Bad Guys with Good PR

(c) 2007 by Romel Bagares

On second thought, lawyers may not be the good guys I've painted them to be – or at least, not the way some interpretations of that (in)famous sentence in Shakespeare's Henry VI, (Part II, IV, ii) would want them to be, at least, in the play: "first thing we do, let us kill all the lawyers."


Number 4
TO WIT


I've said that contrary to popular misconception, these words were uttered not by litigants disgruntled with the slow grind of justice but by conspirators in Cade's Rebellion, who planned to overthrow the English government and put up a virtual dictatorship "Shakespeare," I added with the flourish of a literary historian, "was actually praising the lawyers here as protectors of a system of liberty, who must be eliminated first before such a rebellion could flourish."

I plead guilty to having drawn my arguments from what may have been a biased source. That is actually from a literary judgment made by a former President of the American Bar Association (ABA). Here is what John J. Curtis Jr published in the A BA Journal (September 1990) in regard to the Great Bard's ignominious nine-word tribute to lawyering: "Through the rebels' threat, Shakespeare reminds the groundlings that lawyers, as protectors of that system of ordered liberty, are as much an obstacle to a rebellion that would curtail liberty as any garrisoned castle. Thus, Cade's path to oppression leads inevitably over their bodies..."

The old communication research major in me should have done a little more research. A guy from Harvard law school has convincingly argued otherwise:

First, the conversation between Jack Cade and Dick the Butcher is not a discussion on how to plot to win a rebellion against lawful government. Quite the opposite, Cade is proclaiming what he will do "when I am king, -- as king I will be." When Butcher yells out that the first thing he wants done is to kill all the lawyers, Cade responds, "Nay, that I mean to do," and laments "I was never mine own man" since signing a contract ["scribbled" on parchment by a lawyer and sealed with bee's wax]…

This rings true, from a historical perspective, as a proposal to kill all lawyers was a central feature of the earlier rebellion led by Wat Tyler in 1381, and Shakespeare (never a strict historian) appears to meld the Tyler and Cade uprisings together. As one source has explained, lawyers were targetted in Tyler's Peasants Revolt, because they "enabled landlords to force many labourers to return to the old conditions by finding faults in deeds of manumission " [That is, peasants who had been freed from servitude or serfdom by their masters were returned to bondage, when lawyers found loopholes in the documents that had purportedly freed them.]

Our man from Harvard, who runs – with the help of able conspirators – a terrific blog about ethical lawyering and haikus (see http://blogs.law.harvard.edu/ethicalesq/ ) then brings in heavy artillery from the BBC website, telling us just what kind of a king Henry VI was:an unpopular king, who imposed crippling taxes resulting in poverty for the people, whilst being accused of extravagant living and corruption in his own court . John Mortimer, an Irishman living in Kent and calling himself Jack Cade, led a rebellion to protest about laws, taxes and extortion of food and goods which kept them poor. The rebels wanted justice and claimed that the King was not keeping to the solemn oaths he had sworn to abide by. One demand was that Richard Plantagenet, the Duke of York, (whom Cade claimed as a Mortimer cousin) should be recalled from exile in Ireland and made King instead. Unusually, Cade's followers were not only peasants but also landowners and gentry.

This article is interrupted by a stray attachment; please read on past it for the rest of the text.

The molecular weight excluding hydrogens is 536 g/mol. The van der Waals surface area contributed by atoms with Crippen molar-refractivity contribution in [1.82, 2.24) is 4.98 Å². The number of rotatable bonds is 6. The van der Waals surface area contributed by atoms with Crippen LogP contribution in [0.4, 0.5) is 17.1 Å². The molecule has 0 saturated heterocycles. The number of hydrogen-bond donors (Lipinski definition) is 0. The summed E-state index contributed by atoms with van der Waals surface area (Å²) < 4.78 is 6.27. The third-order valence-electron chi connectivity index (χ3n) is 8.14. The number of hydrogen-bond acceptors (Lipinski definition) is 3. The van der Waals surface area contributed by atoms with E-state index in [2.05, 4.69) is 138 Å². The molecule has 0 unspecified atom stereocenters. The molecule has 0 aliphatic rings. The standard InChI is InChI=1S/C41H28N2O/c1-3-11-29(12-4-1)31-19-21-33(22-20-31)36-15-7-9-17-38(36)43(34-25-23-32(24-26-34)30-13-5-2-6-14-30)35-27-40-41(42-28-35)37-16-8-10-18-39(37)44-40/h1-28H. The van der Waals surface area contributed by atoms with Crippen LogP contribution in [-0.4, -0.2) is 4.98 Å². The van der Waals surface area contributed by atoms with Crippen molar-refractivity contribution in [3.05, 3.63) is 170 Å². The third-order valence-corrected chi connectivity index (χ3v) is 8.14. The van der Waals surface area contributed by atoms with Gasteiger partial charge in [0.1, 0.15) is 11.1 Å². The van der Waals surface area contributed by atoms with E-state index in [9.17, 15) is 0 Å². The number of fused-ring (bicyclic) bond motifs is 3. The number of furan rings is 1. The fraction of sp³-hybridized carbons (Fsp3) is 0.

(Ask me about things British, and I'll refer you to the British Broadcasting Corporation). From these accounts, it appears that lawyers in Shakespeare's play did deserve to be hanged in the gallows. For, far from being libertarians, they were actually acting as protectors of an oppressive system of government that was Henry VI's. In short, they were apologists for an evil status quo. So now we all know who all this time has been getting all the good PR, the Shakespearean treatment notwithstanding.

But we can absolve the ABA President for merely having come to the defense of a most-maligned profession. In fairness to the ABA, the lawyer's group has been an ardent defender of civil liberties in the United States under a government bent on cutting corners in the name of a global war against terrorism. The good guys over there do need a pat on the back for all the good work they've been doing. Our man from Harvard himself is not calling for a genocide directed at lawyers, but only for a "stifling of liars." We might as well now add to Mark Twain's perorations against " Lies, damn lies and statistics" a third class of big lies who answers to the title "attorney."

Close to home, in this day and age of la Gloria de Mal, it should be easy to tell who's doing what an honorable lawyer ought to do and who's doing what lawyers Dick the Butcher would like to butcher usually do.

"You see, there are always two sides to the story," is how the neighborhood nitwit would put it. I should now hasten to add that the question is, are lawyers on the right side of the story, telling the story the way it should be told? Well, our man from Harvard says it's all about Professional Responsibility, not Public Relations.

bad-guys-good-guys chronicles (roll through the blog)